Return to the Dunes and Moy Mell

dunitess2 dunitess3 dunitess4 dunitess5dunites4 dunites5

When I talked to Carol Williams we spoke between the lines, being, law firms have no spiritual base, and will bleach out all the spirituality they find in Creative People they handle so they can get down to what really matters to them – THE MONEY!

I am more than a Baba Lover. I have traced his families cosmology to the Kurds, as well as the Nazarites. I have been communicating with Kurds on facebook. One group is seeking to form a secular way of life to counter ISIS that is destroying art and selling artifacts.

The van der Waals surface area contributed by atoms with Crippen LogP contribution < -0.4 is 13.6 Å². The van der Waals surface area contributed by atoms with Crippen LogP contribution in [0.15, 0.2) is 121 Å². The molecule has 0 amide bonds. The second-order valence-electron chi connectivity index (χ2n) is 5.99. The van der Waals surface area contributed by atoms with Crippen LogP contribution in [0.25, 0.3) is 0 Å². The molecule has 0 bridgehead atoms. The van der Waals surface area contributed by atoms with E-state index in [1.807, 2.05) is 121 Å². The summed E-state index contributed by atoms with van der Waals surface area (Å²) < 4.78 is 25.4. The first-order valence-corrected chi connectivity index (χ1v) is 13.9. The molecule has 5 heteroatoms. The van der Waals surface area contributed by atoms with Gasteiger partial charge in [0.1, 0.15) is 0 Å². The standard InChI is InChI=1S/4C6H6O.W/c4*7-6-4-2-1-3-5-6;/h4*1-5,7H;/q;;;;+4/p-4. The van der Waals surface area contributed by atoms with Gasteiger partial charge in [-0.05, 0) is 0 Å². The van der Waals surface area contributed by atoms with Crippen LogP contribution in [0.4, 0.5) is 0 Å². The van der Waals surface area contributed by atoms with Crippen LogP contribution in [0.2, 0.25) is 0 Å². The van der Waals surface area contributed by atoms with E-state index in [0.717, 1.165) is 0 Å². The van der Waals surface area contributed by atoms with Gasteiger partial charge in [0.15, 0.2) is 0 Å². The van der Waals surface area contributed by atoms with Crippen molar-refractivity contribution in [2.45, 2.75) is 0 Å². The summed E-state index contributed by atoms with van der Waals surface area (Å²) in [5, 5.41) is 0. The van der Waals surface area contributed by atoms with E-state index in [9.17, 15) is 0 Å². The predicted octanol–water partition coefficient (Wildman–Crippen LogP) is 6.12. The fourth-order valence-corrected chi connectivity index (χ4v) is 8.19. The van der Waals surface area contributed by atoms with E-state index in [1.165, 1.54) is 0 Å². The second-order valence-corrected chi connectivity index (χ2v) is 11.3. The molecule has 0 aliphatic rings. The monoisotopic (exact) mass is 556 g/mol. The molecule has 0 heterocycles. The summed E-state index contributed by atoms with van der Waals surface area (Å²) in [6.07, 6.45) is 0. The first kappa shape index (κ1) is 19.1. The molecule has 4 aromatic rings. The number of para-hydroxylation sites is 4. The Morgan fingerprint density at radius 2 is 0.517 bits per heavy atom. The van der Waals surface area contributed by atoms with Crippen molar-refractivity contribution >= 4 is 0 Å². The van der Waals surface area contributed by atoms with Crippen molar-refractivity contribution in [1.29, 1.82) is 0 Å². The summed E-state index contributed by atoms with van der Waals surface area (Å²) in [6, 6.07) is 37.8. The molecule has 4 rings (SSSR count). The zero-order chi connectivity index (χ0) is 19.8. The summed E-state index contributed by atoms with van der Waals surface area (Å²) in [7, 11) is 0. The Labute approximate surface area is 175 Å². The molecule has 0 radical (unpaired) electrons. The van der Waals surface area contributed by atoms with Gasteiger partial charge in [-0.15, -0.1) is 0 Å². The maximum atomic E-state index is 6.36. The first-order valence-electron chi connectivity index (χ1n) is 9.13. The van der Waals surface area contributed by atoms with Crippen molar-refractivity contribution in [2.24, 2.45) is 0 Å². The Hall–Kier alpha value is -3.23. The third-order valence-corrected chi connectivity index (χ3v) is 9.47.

Sydney Morris crushed my spiritual input in my family, along with the Family Sobriety that I begged him to protect in several letters. I will have to go to the Monterey Supreme Court and see how many of letters got filed in the probate of Christine Rosamond Benton.

Morris did not charge my family any money because he knew he had destroyed us and the Rosamond estate. He knew this while he handled the Creative Legacy of the Weston family. Edward Weston contributed to the ‘Dune Forum’ which published photos of Meher Baba’s visit to the Dunites. Add to these images the photos of Peter Stackpole and we are gazing upon the sublime.

Jon Presco

Copyright 2015

sublime

1. elevated or lofty in thought, language, etc.: Paradise Lost is sublime poetry.

2. impressing the mind with a sense of grandeur or power; inspiring awe, veneration, etc.:

Switzerland has sublime scenery.